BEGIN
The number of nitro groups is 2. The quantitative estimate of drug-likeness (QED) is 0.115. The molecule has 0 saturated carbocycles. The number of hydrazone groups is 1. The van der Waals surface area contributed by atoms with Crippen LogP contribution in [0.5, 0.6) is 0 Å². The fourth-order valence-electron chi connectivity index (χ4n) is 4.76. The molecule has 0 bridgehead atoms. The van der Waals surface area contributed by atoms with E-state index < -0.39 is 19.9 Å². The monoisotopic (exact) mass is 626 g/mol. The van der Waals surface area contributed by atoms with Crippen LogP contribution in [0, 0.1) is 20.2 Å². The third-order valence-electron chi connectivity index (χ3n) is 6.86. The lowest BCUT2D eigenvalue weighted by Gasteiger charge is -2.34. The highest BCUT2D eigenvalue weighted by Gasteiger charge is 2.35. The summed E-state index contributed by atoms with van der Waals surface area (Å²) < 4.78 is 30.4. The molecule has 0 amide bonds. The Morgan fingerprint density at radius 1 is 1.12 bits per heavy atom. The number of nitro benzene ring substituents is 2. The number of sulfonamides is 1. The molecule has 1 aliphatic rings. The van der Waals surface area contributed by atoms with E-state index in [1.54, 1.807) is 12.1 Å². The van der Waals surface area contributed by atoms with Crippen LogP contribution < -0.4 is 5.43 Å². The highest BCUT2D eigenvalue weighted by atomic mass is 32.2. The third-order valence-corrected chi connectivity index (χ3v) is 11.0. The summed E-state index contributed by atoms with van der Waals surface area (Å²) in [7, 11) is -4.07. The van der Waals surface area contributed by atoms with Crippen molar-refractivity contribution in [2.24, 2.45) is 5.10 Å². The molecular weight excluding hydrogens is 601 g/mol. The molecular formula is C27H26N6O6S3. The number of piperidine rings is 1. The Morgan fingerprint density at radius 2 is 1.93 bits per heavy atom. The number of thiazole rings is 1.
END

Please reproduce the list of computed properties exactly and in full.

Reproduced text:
The number of nitro groups is 2. The quantitative estimate of drug-likeness (QED) is 0.115. The molecule has 0 saturated carbocycles. The number of hydrazone groups is 1. The van der Waals surface area contributed by atoms with Crippen LogP contribution in [0.5, 0.6) is 0 Å². The fourth-order valence-electron chi connectivity index (χ4n) is 4.76. The molecule has 0 bridgehead atoms. The van der Waals surface area contributed by atoms with E-state index < -0.39 is 19.9 Å². The monoisotopic (exact) mass is 626 g/mol. The van der Waals surface area contributed by atoms with Crippen LogP contribution in [0, 0.1) is 20.2 Å². The third-order valence-electron chi connectivity index (χ3n) is 6.86. The lowest BCUT2D eigenvalue weighted by Gasteiger charge is -2.34. The highest BCUT2D eigenvalue weighted by Gasteiger charge is 2.35. The summed E-state index contributed by atoms with van der Waals surface area (Å²) < 4.78 is 30.4. The molecule has 0 amide bonds. The Morgan fingerprint density at radius 1 is 1.12 bits per heavy atom. The number of nitro benzene ring substituents is 2. The number of sulfonamides is 1. The molecule has 1 aliphatic rings. The van der Waals surface area contributed by atoms with E-state index in [1.54, 1.807) is 12.1 Å². The van der Waals surface area contributed by atoms with Crippen LogP contribution < -0.4 is 5.43 Å². The highest BCUT2D eigenvalue weighted by atomic mass is 32.2. The third-order valence-corrected chi connectivity index (χ3v) is 11.0. The summed E-state index contributed by atoms with van der Waals surface area (Å²) in [7, 11) is -4.07. The van der Waals surface area contributed by atoms with Crippen molar-refractivity contribution in [2.24, 2.45) is 5.10 Å². The molecular weight excluding hydrogens is 601 g/mol. The molecular formula is C27H26N6O6S3. The number of piperidine rings is 1. The Morgan fingerprint density at radius 2 is 1.93 bits per heavy atom. The number of thiazole rings is 1.